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Friday Notes

Happy Friday everyone.

Today I plan to write a post that climbs every mountain, because my fingers are alive with the sound of typing. Ya, I actually watched that musical last evening. I grew up in a town that had two channels, "3" and "6". I am pretty sure the Sound of Music movie was telecast for like every holiday, but I can't remember seeing it. Ever.

Speaking of Austria, Frank came out against raceday meds today. I think more big breeders and stalwarts who do not depend on every day racing, say like a stable of 25 at Mountaineer does, will follow over the next year or two or four.

Dan Silver is now employed by NYRA once again, after a stint at Penn National. I wonder why he left?

There's a good article for casual gamblers on Twinspires.com via Derek Simon. Almost each day at the track we see the gambler's fallacy preached, as well as a heavy reliance on a lack of understanding of randomness. Fun read.

The press needs to "stop being cheerleaders" and "what most people want are an accurate representation of events". That was said by Geoff Ogilvy with regards to the Tiger Woods bullying saga regarding a commentator that said something nasty about him.

This is not a good story. The clerk of scales at Woodbine's hearing began this week. Not good at all. Despite the obvious, this is a gambling game, with a lot of money bet on it. Rules are there for a reason.

Steve Crist, some may think surprisingly, says he doesn't much like the NYRA admission hikes.

With social media added to the fact that customers have felt so left out and are tired of what they think is being treated like a "necessary evil", tracks need to be very wary of doing things like this. It's not 1960 anymore.

Hong Kong has a big weekend of racing coming up. Wednesday night, on a night that hosted a middle of the road racecard at Happy Valley, the handle was more than the handle of the Kentucky Derby. 15,000 people showed up to bet.

Scotty Zeron (or if you are south of the border, I guess that's pronounced "Zeerron") has not been getting any live drives at the Meadowlands. I guess that's expected, but that should change. Very good tactical driver, who uses power when he has it, and generally leaves you something left to take back to the barn. Statistics are for the most part meaningless when it comes to drivers. The best driver to ever drive a horse would have a less than 2% win percentage if his average odds are over 30-1. Scotty needs some power.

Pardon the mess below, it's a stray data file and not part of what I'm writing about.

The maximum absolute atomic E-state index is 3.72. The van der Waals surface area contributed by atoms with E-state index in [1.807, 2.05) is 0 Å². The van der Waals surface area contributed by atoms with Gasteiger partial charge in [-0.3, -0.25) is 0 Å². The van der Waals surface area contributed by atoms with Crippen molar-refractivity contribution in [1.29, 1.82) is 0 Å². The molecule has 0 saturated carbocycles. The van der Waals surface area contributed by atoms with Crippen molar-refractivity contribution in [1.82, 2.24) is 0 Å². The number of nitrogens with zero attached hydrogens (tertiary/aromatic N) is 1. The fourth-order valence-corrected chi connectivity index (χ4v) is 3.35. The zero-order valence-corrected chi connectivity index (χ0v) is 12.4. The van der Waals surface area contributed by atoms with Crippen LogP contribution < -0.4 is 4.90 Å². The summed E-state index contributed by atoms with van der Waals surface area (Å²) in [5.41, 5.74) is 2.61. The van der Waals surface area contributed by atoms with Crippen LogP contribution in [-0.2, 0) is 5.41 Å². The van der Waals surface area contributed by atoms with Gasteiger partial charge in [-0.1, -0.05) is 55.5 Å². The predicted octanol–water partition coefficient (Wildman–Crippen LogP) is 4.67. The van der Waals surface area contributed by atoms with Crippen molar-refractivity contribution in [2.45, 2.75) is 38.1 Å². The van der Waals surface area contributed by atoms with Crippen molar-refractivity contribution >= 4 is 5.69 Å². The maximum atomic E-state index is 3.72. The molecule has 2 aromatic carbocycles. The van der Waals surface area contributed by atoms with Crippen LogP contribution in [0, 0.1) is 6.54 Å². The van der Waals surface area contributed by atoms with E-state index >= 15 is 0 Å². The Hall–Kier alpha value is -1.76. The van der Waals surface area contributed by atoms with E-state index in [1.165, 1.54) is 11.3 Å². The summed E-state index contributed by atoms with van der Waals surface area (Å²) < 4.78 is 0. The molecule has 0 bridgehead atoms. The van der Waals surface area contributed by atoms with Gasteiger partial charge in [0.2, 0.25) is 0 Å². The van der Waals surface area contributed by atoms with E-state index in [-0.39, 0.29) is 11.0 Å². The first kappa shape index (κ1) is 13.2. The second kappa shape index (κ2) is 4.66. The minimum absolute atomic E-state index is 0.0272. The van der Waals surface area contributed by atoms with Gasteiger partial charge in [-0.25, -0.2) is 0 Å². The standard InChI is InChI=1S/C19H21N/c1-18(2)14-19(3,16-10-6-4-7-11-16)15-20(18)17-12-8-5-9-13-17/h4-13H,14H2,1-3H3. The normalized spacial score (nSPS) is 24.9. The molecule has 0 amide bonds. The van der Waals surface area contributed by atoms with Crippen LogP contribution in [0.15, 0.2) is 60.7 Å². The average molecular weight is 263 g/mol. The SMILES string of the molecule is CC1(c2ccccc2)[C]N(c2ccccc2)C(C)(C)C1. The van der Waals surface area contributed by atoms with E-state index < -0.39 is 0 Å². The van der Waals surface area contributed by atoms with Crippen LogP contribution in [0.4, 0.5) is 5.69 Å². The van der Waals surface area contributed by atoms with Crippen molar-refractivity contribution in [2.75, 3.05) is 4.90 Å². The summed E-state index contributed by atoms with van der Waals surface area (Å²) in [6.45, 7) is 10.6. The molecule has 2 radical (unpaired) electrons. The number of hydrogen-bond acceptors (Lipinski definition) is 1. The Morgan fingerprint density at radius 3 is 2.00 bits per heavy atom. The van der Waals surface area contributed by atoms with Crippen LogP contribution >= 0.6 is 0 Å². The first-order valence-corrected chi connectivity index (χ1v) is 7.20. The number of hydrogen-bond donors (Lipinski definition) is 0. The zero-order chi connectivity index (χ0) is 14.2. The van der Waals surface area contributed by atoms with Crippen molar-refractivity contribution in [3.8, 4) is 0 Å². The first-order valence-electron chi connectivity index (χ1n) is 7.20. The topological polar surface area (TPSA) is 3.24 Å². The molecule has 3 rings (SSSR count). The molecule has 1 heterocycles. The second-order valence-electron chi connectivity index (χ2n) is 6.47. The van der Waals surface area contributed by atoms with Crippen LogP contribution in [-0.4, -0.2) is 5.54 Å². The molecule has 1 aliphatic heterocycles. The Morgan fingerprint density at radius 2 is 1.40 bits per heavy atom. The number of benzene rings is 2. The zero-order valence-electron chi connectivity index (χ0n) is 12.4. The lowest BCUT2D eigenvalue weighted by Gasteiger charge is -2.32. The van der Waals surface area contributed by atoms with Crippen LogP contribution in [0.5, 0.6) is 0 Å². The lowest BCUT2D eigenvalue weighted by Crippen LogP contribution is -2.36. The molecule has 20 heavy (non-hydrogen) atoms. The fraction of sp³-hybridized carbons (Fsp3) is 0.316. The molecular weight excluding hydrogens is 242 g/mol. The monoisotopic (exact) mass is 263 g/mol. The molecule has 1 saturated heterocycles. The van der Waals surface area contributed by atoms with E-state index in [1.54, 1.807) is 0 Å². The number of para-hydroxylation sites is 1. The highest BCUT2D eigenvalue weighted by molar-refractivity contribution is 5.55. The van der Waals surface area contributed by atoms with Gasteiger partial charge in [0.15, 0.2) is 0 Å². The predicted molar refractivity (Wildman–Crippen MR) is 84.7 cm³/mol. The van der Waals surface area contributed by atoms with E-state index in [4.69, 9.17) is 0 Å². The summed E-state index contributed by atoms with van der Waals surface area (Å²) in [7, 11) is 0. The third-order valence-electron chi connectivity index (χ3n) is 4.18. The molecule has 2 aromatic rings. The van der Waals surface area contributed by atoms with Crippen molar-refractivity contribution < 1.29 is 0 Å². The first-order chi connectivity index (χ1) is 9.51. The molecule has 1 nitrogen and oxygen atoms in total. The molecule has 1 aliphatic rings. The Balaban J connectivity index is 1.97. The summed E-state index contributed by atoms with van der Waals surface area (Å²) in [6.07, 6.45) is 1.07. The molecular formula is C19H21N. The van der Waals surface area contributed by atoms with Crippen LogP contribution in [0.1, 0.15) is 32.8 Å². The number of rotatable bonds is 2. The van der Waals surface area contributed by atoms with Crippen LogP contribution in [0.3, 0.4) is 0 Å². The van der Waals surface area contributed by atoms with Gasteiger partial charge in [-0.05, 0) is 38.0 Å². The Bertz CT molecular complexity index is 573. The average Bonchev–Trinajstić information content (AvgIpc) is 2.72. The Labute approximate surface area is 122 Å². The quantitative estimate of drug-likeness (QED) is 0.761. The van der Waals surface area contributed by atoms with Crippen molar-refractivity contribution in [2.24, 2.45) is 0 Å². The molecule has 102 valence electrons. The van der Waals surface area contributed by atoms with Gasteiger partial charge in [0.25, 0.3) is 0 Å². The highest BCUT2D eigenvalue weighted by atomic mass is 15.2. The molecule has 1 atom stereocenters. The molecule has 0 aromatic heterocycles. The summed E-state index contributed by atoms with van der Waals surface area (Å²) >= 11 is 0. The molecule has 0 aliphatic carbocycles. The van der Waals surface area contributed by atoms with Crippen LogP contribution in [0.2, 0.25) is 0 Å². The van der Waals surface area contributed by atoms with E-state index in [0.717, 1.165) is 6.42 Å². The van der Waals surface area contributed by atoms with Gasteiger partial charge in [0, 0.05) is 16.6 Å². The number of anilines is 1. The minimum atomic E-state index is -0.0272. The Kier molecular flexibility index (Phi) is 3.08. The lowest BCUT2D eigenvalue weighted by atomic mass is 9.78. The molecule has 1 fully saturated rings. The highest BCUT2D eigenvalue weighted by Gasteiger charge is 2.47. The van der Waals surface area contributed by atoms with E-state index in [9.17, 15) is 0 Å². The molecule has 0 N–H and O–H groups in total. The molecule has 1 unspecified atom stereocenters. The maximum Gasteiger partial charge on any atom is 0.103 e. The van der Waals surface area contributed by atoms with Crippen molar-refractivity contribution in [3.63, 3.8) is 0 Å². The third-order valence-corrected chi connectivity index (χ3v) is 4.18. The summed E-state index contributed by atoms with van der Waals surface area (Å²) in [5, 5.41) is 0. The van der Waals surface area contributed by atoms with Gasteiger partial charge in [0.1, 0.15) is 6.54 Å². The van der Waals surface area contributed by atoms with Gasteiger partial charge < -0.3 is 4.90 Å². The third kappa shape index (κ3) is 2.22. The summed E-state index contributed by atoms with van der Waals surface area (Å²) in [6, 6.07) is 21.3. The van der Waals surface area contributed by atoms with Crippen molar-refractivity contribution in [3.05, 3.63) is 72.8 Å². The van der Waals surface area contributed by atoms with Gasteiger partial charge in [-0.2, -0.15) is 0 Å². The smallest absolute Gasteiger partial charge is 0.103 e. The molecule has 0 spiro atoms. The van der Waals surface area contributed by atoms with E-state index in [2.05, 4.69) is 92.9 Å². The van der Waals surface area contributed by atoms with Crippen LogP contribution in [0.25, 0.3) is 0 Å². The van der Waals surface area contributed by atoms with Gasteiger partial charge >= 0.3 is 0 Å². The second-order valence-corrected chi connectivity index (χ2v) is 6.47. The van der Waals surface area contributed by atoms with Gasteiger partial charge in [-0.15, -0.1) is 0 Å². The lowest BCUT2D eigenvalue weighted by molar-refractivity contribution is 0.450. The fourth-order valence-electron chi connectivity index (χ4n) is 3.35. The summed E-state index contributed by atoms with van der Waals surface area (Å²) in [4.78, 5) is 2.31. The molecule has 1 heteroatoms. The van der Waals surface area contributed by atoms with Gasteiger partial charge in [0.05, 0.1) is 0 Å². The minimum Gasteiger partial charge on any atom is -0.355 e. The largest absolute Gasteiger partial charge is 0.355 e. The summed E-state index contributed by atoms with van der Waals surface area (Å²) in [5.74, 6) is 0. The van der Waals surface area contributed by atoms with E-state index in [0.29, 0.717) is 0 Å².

Horse of the Year in harness racing (and I suppose Thoroughbred racing too) has probably been decided. But Pacer of the Year is up for grabs. Who wins it? The good three year old, or the nine year old who won a few big races and defied expectations? It's a really interesting discussion. I may have a look at it sometime soon.

Over at VFTRG, Joe asks if both Captaintreacherous and Iluvthenitelife faced poor competition, and he declares they did. I think that's true in the colt's case, but I don't think that's anything near correct in the filly's case. Historically there tends to be one, or maybe two fillies with talent to go huge speed at three. It's a division that is rarely deep. This year there are several fillies with chops. Not only that, several of them lasted the entire season without missing a beat.

If you watched the Lady Maud, you saw Charisma Hanover who is probably the third ranked filly of 2013 race and win easily in 51.4. A race later you saw Ronny Bugatti win the Messenger with similar fractions and time. That rarely happens. In Ronny's (a horse who had not done a thing in 2013) wake was Lucan Hanover, the horse we're supposed to believe is 'almost as good as Captaintreacherous' after his narrow lost first over to him a couple of weeks later.

This filly group is solid. Not only does it have the fastest time of anyone (colts or fillies) in 2013, it also has some iron tough mares who can rough it.

Have a nice Friday everyone. And remember, a doe is a female deer.

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